Stocco, offense come up short

Badgers lack firepower in 24-21 Outback Bowl loss to Georgia

TAMPA, Fla. — Plain and simple, Wisconsin's offense did not measure up Saturday.

The Badgers mounted just 230 yards total offense in their 24-21 Outback Bowl loss to Georgia. Of that tally, 133 came on just five plays in the second half.

Wisconsin's first half bounty: 54 yards on 29 plays, a dreadful 1.9 yards per play.

"We've been inconsistent offensively all year," Badger head coach Barry Alvarez said.

Aside from two drives in the second half, Wisconsin was anemic with the football in it is hands. On two first-half drives that resulted in long field goals, the Badgers totaled 16 yards. They went backwards on 5 of 13 offensive possessions.

The Badgers running game struggled against a Bulldog defense that clogged the line of scrimmage, with safeties Greg Blue and Thomas Davis frequently crashing the box. Star tailback Anthony Davis was held to 79 yards on 21 carries, including just 19 yards on 10 carries in the first half.

Wisconsin's biggest problem, though, was an ineffective passing game. Quarterback John Stocco connected on only four of 13 first-half passes for 37 yards, including a long of 13 yards. He finished the game 12 of 27 for 170 yards and a touchdown. He lost two fumbles and was sacked seven times.

"I thought he was off to start the game. He missed some throws early on that could really have given us the momentum," Alvarez said.

Starting strong is something that Stocco struggled with throughout the season. Often, though, he has bounced back with strong second halves and clutch drives, helping in tough road games at Arizona and Purdue.

That was very nearly the case again Saturday, but this time Stocco could not overcome the struggles that plagued him for most of the day.

The difficulties were not for lack of opportunities. The Badgers' receivers did a good job getting open against Georgia's secondary but Stocco could not hit his targets. He overthrew senior receiver Darrin Charles on a deep pass on Wisconsin's first possession when a well-thrown ball might have resulted in a touchdown. On third-and-12 three plays later, Stocco threw too far behind his target for Charles to adjust.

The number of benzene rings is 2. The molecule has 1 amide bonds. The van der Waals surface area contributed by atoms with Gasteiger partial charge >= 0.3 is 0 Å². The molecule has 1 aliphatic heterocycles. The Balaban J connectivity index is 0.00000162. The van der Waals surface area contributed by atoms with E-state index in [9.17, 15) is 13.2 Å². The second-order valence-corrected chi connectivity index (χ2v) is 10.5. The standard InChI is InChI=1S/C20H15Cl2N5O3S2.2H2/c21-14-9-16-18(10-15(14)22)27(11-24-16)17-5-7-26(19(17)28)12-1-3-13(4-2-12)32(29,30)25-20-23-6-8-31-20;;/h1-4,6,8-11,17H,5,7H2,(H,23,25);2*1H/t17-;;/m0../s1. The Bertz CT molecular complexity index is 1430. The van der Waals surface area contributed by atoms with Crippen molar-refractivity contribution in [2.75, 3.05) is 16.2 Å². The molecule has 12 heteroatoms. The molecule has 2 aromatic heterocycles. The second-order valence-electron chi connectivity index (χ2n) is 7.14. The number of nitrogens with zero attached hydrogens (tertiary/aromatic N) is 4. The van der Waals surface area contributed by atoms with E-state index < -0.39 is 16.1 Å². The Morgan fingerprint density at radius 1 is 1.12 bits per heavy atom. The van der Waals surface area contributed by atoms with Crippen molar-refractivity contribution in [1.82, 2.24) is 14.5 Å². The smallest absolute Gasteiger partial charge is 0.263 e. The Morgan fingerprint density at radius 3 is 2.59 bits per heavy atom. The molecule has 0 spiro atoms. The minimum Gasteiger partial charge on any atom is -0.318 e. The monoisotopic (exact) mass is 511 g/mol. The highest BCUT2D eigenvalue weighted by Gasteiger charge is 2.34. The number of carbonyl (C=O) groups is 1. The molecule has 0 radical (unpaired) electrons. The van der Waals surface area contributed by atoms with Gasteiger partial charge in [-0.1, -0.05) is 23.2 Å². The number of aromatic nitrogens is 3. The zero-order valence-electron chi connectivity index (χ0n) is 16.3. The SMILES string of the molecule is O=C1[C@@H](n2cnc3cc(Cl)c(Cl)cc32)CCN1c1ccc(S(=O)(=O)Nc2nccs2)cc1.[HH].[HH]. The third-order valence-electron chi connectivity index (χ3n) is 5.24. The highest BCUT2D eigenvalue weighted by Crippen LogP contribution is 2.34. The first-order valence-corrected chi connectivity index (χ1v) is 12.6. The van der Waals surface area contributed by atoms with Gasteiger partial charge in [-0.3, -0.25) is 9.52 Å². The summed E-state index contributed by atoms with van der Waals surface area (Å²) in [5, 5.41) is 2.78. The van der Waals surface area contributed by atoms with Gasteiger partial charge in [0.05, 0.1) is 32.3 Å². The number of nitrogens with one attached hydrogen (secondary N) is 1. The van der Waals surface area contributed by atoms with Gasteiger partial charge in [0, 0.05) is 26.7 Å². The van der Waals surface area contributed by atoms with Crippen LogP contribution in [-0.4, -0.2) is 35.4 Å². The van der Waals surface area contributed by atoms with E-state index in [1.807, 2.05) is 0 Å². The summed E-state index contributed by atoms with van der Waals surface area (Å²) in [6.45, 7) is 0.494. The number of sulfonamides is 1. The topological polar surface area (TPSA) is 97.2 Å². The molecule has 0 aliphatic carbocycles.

"That's a big responsibility for me," Stocco said. "Early on in the game I've got to hit those throws."

A Georgia fumble and a shanked punt gave Wisconsin possession at the Georgia 22 and 49, respectively, over the course of three first-half possessions. But Stocco went 1 of 4 for 11 yards and was sacked twice on those drives, each resulting in a field goal.

"If you don't throw the ball accurately consistently you are not going to have a very consistent passing game," Alvarez said.

Stocco and the Badgers' offense came to life after Wisconsin fell behind 24-6 with 6:33 left in the third quarter. Stocco hit Charles for 20 yards, then found junior tight end Owen Daniels for 30 over the middle of the field, to set up a 19-yard touchdown pass to Charles to make it 24-13. Charles made a one-handed reception in the front of the end zone on that play.

"Our quarterback made a couple throws and I think that just kind of got the adrenaline going and he got a little rhythm," Alvarez said.

"We got moving and I think that picked up our entire sideline," Alvarez said. "The momentum swung back to us for a little over a quarter and gave us a chance."

Stocco was 4 of 5 for 75 yards on the touchdown drive. On the first play of Wisconsin's drive he found junior receiver Brandon Williams for a 39-yard gain. A Davis run for no gain, an incomplete pass and one of Georgia defensive end David Pollack's three sacks stymied the drive, however. Senior Mike Allen then missed a 37-yard field goal wide right.

The Badgers' last two offensive possessions ended with Stocco losing fumbles after sacks by safety Thomas Davis and Pollack. Pollack's fumble recovery came after a blown assignment, when right tackle Morgan Davis jammed down on a defensive tackle, rather than helping tight end Tony Paciotti with Georgia's All-American defensive end.

Pollack earned Outback Bowl Most Valuable Player.

"He's an effort player. He's a guy that you probably want to know where he is," Alvarez said. "That's why it's really disappointing when at the end of the game we turn him loose down in the red zone. Down in there deep. When the game's in balance."

Wisconsin's offense was too sub par to succeed Saturday.

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